Subscribe for 17¢ / day
Film academy reforms spark new round of protests

FILE - In this March 2, 2014 file photo, an Oscar statue is displayed at the Oscars at the Dolby Theatre in Los Angeles. Since the Academy of Motion Pictures Arts and Sciences said that it was altering membership rules in response to an outcry over the diversity of its voters and of its nominees, another uproar has erupted around Hollywood. Many academy members are protesting that the new measures unjustly scapegoat older academy members and imply they’re racist. (Photo by Matt Sayles/Invision/AP, File)

When Chris Rock walks to the podium on Feb. 28, the whole nation should be watching. That’s the moment when Mr. DeMille, ready or not, will get his closeup with racism.

Rock, who is one of the sharpest observers of race in our country, is no fan of Hollywood, which makes it doubly ironic that he will emcee the 88th edition of the Academy Awards Show. As essentially the only black face invited onto the stage, he finds himself in the center of this storm. And we can only ponder how he will turn the Kliegs around on the movie-making machine itself.

Stay tuned.

After his opening monologue, there will be laughter, some of it forced. And we can expect applause and perhaps a standing O, and some of that will feel obligatory, as the primarily Caucasian gathering congratulates itself for recognizing what a terrible oversight it was to not nominate a single person of color for the major awards. Such a pity, darling, and pass the hors’ d’oeuvres, would you please?

After the nominations were announced on January 14, a firestorm erupted with everyone weighing in — from Danny DeVito saying, “We’re all a bunch of racists,” to Charlotte Rampling likening the backlash against the nominees to “anti-white racism.”

The Academy of Motion Picture Arts and Sciences wasted little time twitching a knee to address the problem. Last week the Academy announced measures it says will double the number of women and people of color in the Academy before 2020.

It will have to stretch to reach those numbers. By last count, 94 percent of Academy voters were white and 77 percent of those voters were male.

In all of the brouhaha over the nominations, the most rational comment came from director Alejandro Gonzalez Inarritu, the only non-white nominee among the big awards. He likened the movie-making process to a long chain, with the awards ceremony at the end and all-the-behind-the-scenes people — the producers, directors, the writers, and grips and script-buyers — representing individual links going back to the start.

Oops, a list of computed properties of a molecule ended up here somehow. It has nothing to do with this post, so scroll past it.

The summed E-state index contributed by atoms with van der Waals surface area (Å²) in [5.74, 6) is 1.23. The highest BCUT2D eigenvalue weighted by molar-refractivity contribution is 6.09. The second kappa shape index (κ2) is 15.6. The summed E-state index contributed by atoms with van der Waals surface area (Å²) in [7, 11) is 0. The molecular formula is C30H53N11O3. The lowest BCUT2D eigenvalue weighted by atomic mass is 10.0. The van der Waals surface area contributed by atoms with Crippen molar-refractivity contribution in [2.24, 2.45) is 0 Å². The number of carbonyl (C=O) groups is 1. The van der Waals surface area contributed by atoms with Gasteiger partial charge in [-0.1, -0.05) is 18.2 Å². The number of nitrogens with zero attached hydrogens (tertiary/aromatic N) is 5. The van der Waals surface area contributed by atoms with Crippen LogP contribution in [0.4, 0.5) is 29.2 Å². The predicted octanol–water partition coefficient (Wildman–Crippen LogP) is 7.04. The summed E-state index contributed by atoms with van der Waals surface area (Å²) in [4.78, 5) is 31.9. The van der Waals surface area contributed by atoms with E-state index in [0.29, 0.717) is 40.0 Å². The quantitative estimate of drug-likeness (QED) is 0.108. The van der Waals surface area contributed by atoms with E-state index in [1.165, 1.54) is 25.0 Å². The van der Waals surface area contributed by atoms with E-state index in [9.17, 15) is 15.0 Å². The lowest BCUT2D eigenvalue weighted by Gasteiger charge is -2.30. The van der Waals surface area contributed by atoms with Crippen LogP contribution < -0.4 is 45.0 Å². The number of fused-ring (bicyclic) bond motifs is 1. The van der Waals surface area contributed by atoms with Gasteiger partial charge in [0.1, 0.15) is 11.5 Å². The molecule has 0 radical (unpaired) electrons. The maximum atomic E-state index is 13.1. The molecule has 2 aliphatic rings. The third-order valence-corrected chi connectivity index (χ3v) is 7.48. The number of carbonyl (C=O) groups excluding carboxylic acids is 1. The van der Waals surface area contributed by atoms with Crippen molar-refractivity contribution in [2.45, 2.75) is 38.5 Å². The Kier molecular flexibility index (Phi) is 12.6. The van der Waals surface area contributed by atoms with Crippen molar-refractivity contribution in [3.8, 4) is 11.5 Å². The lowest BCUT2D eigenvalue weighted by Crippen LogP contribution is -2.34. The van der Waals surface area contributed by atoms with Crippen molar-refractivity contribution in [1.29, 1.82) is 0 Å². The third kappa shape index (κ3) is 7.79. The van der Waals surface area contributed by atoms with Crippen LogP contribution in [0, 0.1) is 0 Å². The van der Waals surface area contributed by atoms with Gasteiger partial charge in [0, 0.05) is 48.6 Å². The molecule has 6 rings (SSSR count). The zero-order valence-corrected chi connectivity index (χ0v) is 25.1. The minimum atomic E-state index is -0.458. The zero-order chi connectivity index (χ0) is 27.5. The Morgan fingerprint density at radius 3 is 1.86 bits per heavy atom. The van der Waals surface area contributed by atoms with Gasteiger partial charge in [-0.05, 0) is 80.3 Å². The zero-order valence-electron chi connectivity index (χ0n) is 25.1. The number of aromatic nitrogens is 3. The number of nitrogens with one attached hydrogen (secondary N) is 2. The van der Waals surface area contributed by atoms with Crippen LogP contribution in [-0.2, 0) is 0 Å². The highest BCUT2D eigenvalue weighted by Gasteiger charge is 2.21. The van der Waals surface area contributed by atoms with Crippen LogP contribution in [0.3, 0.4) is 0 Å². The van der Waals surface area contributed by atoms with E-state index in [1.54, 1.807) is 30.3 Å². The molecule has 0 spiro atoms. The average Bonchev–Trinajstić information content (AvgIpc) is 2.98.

“The demographic complexity of this country should be reflected not only at the end of the chain,” he said, “but (from) the beginning, in order that more of these people can be excited and integrated.”

We like Inarritu’s chain analogy, and in the big picture, we see what’s happening in the movie industry as one link in a much longer chain. And that’s a chain of inherent racism that manifests in all manner of ways across the country, sometimes benign and sometimes overt. Sometimes it’s nothing more than a thoughtless comment made here or there, and sometimes there are bodies in the street.

Locally we’ve seen two basically benign examples that give us pause. It would be a stretch to call them examples of racism, but certainly they are examples of racial insensitivity. And as such they represent links somewhere down the line.

Carbondale Mayor Mike Henry’s repeated use of the word “negro” in a speech on Martin Luther King Day is one example. Sure, he explained the historical context during his speech, but he is a white man using language seen as offensive to blacks. He saw nothing wrong with that, and asked for understanding. By and large he got a pass.

The other example came from Jason Ashmore, the new executive director of the Alexander County Housing Authority, who told a group of African-Americans in Cairo that he, a white man, could perform his duties without a problem in the predominately black public housing development because he didn’t see color. “I don’t see race one way or the other,” he said. To which Connie Williams, a black city councilwoman, responded, “That’s a problem.”

That is indeed the problem.

Whites often do not see race because they choose not to. They choose to not see a problem that others live with every day. Whites who claim to not see color are implying that racism does not exist. If we don’t see color, we become blind. And this chain will go on forever.


Load comments